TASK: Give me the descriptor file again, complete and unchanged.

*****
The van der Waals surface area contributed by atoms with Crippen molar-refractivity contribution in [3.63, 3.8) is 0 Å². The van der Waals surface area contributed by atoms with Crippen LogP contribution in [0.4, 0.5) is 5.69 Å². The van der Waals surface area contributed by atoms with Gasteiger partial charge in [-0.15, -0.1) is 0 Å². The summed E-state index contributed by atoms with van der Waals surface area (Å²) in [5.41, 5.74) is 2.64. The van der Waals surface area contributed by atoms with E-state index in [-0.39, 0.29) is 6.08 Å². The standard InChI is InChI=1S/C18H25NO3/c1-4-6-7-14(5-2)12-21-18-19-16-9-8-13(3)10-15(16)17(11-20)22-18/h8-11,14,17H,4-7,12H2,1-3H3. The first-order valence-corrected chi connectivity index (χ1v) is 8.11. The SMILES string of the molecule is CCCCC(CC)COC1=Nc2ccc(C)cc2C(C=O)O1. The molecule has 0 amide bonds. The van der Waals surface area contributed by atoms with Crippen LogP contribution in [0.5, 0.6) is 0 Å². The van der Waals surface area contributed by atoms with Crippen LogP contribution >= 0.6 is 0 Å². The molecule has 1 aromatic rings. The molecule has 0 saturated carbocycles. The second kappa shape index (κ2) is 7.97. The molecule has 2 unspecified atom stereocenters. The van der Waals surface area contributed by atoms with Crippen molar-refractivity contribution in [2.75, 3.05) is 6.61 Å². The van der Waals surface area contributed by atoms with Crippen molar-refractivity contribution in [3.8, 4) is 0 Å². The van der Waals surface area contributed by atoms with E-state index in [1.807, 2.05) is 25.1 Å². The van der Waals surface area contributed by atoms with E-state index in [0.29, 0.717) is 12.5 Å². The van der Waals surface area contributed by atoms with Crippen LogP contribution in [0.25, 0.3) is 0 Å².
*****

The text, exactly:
The van der Waals surface area contributed by atoms with Crippen molar-refractivity contribution in [3.63, 3.8) is 0 Å². The van der Waals surface area contributed by atoms with Crippen LogP contribution in [0.4, 0.5) is 5.69 Å². The van der Waals surface area contributed by atoms with Gasteiger partial charge in [-0.15, -0.1) is 0 Å². The summed E-state index contributed by atoms with van der Waals surface area (Å²) in [5.41, 5.74) is 2.64. The van der Waals surface area contributed by atoms with E-state index in [-0.39, 0.29) is 6.08 Å². The standard InChI is InChI=1S/C18H25NO3/c1-4-6-7-14(5-2)12-21-18-19-16-9-8-13(3)10-15(16)17(11-20)22-18/h8-11,14,17H,4-7,12H2,1-3H3. The first-order valence-corrected chi connectivity index (χ1v) is 8.11. The SMILES string of the molecule is CCCCC(CC)COC1=Nc2ccc(C)cc2C(C=O)O1. The molecule has 0 amide bonds. The van der Waals surface area contributed by atoms with Crippen LogP contribution in [0.5, 0.6) is 0 Å². The van der Waals surface area contributed by atoms with Crippen LogP contribution >= 0.6 is 0 Å². The molecule has 1 aromatic rings. The molecule has 0 saturated carbocycles. The second kappa shape index (κ2) is 7.97. The molecule has 2 unspecified atom stereocenters. The van der Waals surface area contributed by atoms with Crippen molar-refractivity contribution in [2.75, 3.05) is 6.61 Å². The van der Waals surface area contributed by atoms with Crippen molar-refractivity contribution in [3.8, 4) is 0 Å². The van der Waals surface area contributed by atoms with E-state index in [1.807, 2.05) is 25.1 Å². The van der Waals surface area contributed by atoms with E-state index in [0.29, 0.717) is 12.5 Å². The van der Waals surface area contributed by atoms with Crippen LogP contribution in [0.25, 0.3) is 0 Å².